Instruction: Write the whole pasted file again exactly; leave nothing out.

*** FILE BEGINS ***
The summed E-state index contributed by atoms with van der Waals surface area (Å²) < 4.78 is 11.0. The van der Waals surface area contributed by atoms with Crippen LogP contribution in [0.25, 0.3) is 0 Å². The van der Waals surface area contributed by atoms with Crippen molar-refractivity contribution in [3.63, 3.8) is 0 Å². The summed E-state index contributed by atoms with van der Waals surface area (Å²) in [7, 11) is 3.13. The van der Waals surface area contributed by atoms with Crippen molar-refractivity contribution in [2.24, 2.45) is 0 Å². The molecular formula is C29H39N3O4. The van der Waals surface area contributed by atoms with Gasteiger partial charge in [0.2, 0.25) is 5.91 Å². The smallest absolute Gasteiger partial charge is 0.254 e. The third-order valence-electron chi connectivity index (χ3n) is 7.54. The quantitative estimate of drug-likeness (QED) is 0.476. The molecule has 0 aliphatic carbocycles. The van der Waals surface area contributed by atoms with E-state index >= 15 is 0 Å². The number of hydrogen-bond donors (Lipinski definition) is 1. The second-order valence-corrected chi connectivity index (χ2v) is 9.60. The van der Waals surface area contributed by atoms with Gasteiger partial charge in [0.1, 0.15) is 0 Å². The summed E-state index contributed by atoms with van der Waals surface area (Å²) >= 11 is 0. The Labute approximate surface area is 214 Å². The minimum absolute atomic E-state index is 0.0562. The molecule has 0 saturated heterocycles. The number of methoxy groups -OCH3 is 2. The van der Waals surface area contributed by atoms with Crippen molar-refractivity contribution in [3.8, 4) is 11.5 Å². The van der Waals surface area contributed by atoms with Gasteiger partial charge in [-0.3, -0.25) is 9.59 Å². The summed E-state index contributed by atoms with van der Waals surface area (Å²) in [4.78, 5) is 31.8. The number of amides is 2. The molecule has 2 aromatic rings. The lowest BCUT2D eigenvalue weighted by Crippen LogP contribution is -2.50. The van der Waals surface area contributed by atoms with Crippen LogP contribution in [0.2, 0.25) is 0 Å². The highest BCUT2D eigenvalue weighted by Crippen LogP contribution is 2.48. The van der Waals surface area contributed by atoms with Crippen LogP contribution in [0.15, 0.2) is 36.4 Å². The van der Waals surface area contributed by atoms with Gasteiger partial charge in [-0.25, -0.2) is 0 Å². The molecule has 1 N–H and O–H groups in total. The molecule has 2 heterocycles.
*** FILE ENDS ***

The summed E-state index contributed by atoms with van der Waals surface area (Å²) < 4.78 is 11.0. The van der Waals surface area contributed by atoms with Crippen LogP contribution in [0.25, 0.3) is 0 Å². The van der Waals surface area contributed by atoms with Crippen molar-refractivity contribution in [3.63, 3.8) is 0 Å². The summed E-state index contributed by atoms with van der Waals surface area (Å²) in [7, 11) is 3.13. The van der Waals surface area contributed by atoms with Crippen molar-refractivity contribution in [2.24, 2.45) is 0 Å². The molecular formula is C29H39N3O4. The van der Waals surface area contributed by atoms with Gasteiger partial charge in [0.2, 0.25) is 5.91 Å². The smallest absolute Gasteiger partial charge is 0.254 e. The third-order valence-electron chi connectivity index (χ3n) is 7.54. The quantitative estimate of drug-likeness (QED) is 0.476. The molecule has 0 aliphatic carbocycles. The van der Waals surface area contributed by atoms with E-state index >= 15 is 0 Å². The number of hydrogen-bond donors (Lipinski definition) is 1. The second-order valence-corrected chi connectivity index (χ2v) is 9.60. The van der Waals surface area contributed by atoms with Gasteiger partial charge in [0.1, 0.15) is 0 Å². The summed E-state index contributed by atoms with van der Waals surface area (Å²) >= 11 is 0. The Labute approximate surface area is 214 Å². The minimum absolute atomic E-state index is 0.0562. The molecule has 0 saturated heterocycles. The number of methoxy groups -OCH3 is 2. The van der Waals surface area contributed by atoms with Crippen molar-refractivity contribution in [3.8, 4) is 11.5 Å². The van der Waals surface area contributed by atoms with Gasteiger partial charge in [-0.3, -0.25) is 9.59 Å². The summed E-state index contributed by atoms with van der Waals surface area (Å²) in [4.78, 5) is 31.8. The number of amides is 2. The molecule has 2 aromatic rings. The lowest BCUT2D eigenvalue weighted by Crippen LogP contribution is -2.50. The van der Waals surface area contributed by atoms with Crippen LogP contribution in [0.2, 0.25) is 0 Å². The highest BCUT2D eigenvalue weighted by Crippen LogP contribution is 2.48. The van der Waals surface area contributed by atoms with Crippen LogP contribution in [0.15, 0.2) is 36.4 Å². The van der Waals surface area contributed by atoms with Gasteiger partial charge in [-0.25, -0.2) is 0 Å². The molecule has 1 N–H and O–H groups in total. The molecule has 2 heterocycles.